Pulling Through, the current exhibition at the School for Contemporary Arts office at the Woodward’s campus, is a series of paintings on plaster by Adrienne Evans who recently completed her BFA with the school.
While plaster is generally used as a sculptural material by artists both as a medium for creating casts as well as a medium unto itself, Evans uses the material to create distinctly shaped surfaces that are painted on while still wet.
Either kayak-shaped, or cast from paint tubes, these paintings refer to the history between the artist and landscape, as well as to the tradition of fresco painting, but show a sense of humour in their handmadeness and use of found objects.
In this interview, Evans and curator Curtis Grahauer discuss the inspiration for this exhibition and the unique medium.
Curtis Grahauer: In your artist statement, you describe these works as “inspired by a summer spent road tripping and camping in BC.” What is your process of interpreting these experiences?
Adrienne Evans: I start by recalling what I consider to be the “tone” of the experience — the scent, the temperature and the scale of the place — and find colours, textures, and emblematic images that help to conjure them up. It’s kind of synesthetic, kind of symbolic, and also kind of revisionist in that I inevitably reinvent the memories while I’m in this process.
CG: How did you arrive at using plaster this way, to paint in fresco?
AE: I wanted to paint spontaneously, so I chose a more dynamic surface, liquid plaster, which, for a little while, is almost indistinguishable from the paint itself.
CG: Where does the exhibition’s title, Pulling Through, come from?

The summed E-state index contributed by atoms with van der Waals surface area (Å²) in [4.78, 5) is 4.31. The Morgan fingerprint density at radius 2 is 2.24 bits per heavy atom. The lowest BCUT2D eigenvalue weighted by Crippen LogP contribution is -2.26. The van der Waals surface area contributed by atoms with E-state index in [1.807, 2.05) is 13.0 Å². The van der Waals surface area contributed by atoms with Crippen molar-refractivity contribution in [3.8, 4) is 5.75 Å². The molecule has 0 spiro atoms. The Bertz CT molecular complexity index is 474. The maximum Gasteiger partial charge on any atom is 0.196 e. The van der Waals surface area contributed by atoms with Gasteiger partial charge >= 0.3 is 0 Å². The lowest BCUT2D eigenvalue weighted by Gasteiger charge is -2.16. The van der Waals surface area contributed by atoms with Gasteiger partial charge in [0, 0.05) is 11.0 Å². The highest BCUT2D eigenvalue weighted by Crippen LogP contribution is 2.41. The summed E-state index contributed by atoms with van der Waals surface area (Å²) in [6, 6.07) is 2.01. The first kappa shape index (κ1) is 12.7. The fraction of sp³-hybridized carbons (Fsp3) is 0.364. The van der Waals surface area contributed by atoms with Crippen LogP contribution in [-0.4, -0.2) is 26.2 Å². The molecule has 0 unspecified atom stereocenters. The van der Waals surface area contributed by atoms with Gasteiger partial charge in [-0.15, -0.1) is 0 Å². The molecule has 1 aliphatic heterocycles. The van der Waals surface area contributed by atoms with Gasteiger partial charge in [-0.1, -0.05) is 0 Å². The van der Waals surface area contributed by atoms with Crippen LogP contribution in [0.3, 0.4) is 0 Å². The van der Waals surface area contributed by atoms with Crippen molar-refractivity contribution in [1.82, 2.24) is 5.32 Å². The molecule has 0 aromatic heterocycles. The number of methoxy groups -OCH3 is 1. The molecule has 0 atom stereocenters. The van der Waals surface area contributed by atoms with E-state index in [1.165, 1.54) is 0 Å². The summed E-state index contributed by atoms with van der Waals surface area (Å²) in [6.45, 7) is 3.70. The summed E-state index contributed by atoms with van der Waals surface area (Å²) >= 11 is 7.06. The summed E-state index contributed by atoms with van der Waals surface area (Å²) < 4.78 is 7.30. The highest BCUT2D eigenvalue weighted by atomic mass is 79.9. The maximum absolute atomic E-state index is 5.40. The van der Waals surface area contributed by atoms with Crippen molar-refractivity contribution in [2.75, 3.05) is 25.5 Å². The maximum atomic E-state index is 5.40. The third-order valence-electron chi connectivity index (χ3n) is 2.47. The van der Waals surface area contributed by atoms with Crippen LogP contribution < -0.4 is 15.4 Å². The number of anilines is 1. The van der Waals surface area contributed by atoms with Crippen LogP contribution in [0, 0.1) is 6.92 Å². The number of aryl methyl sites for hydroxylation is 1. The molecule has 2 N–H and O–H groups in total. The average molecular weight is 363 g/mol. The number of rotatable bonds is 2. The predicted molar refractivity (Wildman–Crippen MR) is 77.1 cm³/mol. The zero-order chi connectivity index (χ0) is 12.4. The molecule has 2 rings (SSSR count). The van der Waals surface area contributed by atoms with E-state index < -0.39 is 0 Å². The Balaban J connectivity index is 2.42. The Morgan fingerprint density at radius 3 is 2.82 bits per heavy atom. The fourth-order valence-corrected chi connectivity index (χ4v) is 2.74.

AE: It is an allusion to the window-like quality of landscape paintings by artists such as J.M.W. Turner and contemporary painters like Peter Doig. Standing front of some of them, I feel like I’m being pulled through into these amazingly vast spaces, not only in terms of the scene depicted but also the emotional tone. I wanted to make work that pulled me back to my own grand experiences of wild places.
CG: The cast paint tubes are funny. Up close, you can see the seams from where they were cast, but from a distance, they look as though they were taken off of a shelf from a painter’s studio.
AE: Because of their generally lumpy, fluid-filled shapes with little cap heads, I painted them in fleshy, mottled hues like human bodies — inspired by the dramatically lit bodies often shown in classical paintings — and thought of them as little compositions of people on the shelves and slings I placed them in.
CG: What is the relation between the tubes and the kayak-shaped paintings?
AE: Both are an attempt to use a brittle, opaque studio material to evoke something deep and atmospheric. The earliest painting, Squint, was a reference to the eye and how I often squint while out in the sun on the water. While the “eyes” and “kayaks” delineate the scene from an inside perspective, the paint tubes reference the vulnerable body of the seer from the outside. If the kayak-shaped paintings are the vessels, then the little paint tubes are the travellers. Like a tiny human figure depicted in a landscape painting, they give scale to the other paintings in the show.
Pulling Through is on until February 27 at the School for the Contemporary Arts office (GCA 2860). For more information, visit sfu.ca/sca.